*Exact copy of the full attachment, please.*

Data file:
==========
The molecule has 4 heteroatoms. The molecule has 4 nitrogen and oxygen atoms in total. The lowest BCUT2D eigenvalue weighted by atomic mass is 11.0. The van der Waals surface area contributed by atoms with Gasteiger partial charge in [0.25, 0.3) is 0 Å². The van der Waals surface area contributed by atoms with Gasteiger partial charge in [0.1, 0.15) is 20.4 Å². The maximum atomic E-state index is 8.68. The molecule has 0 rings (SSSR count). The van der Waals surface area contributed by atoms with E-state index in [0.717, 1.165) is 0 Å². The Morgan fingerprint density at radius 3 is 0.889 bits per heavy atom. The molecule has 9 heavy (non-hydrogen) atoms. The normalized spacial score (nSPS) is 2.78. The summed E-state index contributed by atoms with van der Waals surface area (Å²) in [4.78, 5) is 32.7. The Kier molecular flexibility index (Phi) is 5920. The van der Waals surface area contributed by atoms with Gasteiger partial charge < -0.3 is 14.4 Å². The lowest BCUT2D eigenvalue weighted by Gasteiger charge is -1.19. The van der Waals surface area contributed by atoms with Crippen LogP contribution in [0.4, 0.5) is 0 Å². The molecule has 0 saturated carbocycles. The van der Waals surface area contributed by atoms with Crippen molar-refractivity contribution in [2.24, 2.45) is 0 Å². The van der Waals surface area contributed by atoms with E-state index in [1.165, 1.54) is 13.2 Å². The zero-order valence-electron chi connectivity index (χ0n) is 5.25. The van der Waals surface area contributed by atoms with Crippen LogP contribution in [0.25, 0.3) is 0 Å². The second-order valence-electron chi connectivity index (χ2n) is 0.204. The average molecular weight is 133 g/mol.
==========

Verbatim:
The molecule has 4 heteroatoms. The molecule has 4 nitrogen and oxygen atoms in total. The lowest BCUT2D eigenvalue weighted by atomic mass is 11.0. The van der Waals surface area contributed by atoms with Gasteiger partial charge in [0.25, 0.3) is 0 Å². The van der Waals surface area contributed by atoms with Gasteiger partial charge in [0.1, 0.15) is 20.4 Å². The maximum atomic E-state index is 8.68. The molecule has 0 rings (SSSR count). The van der Waals surface area contributed by atoms with E-state index in [0.717, 1.165) is 0 Å². The Morgan fingerprint density at radius 3 is 0.889 bits per heavy atom. The molecule has 9 heavy (non-hydrogen) atoms. The normalized spacial score (nSPS) is 2.78. The summed E-state index contributed by atoms with van der Waals surface area (Å²) in [4.78, 5) is 32.7. The Kier molecular flexibility index (Phi) is 5920. The van der Waals surface area contributed by atoms with Gasteiger partial charge < -0.3 is 14.4 Å². The lowest BCUT2D eigenvalue weighted by Gasteiger charge is -1.19. The van der Waals surface area contributed by atoms with Crippen LogP contribution in [0.4, 0.5) is 0 Å². The molecule has 0 saturated carbocycles. The van der Waals surface area contributed by atoms with Crippen molar-refractivity contribution in [2.24, 2.45) is 0 Å². The van der Waals surface area contributed by atoms with E-state index in [1.165, 1.54) is 13.2 Å². The zero-order valence-electron chi connectivity index (χ0n) is 5.25. The van der Waals surface area contributed by atoms with Crippen LogP contribution in [0.25, 0.3) is 0 Å². The second-order valence-electron chi connectivity index (χ2n) is 0.204. The average molecular weight is 133 g/mol.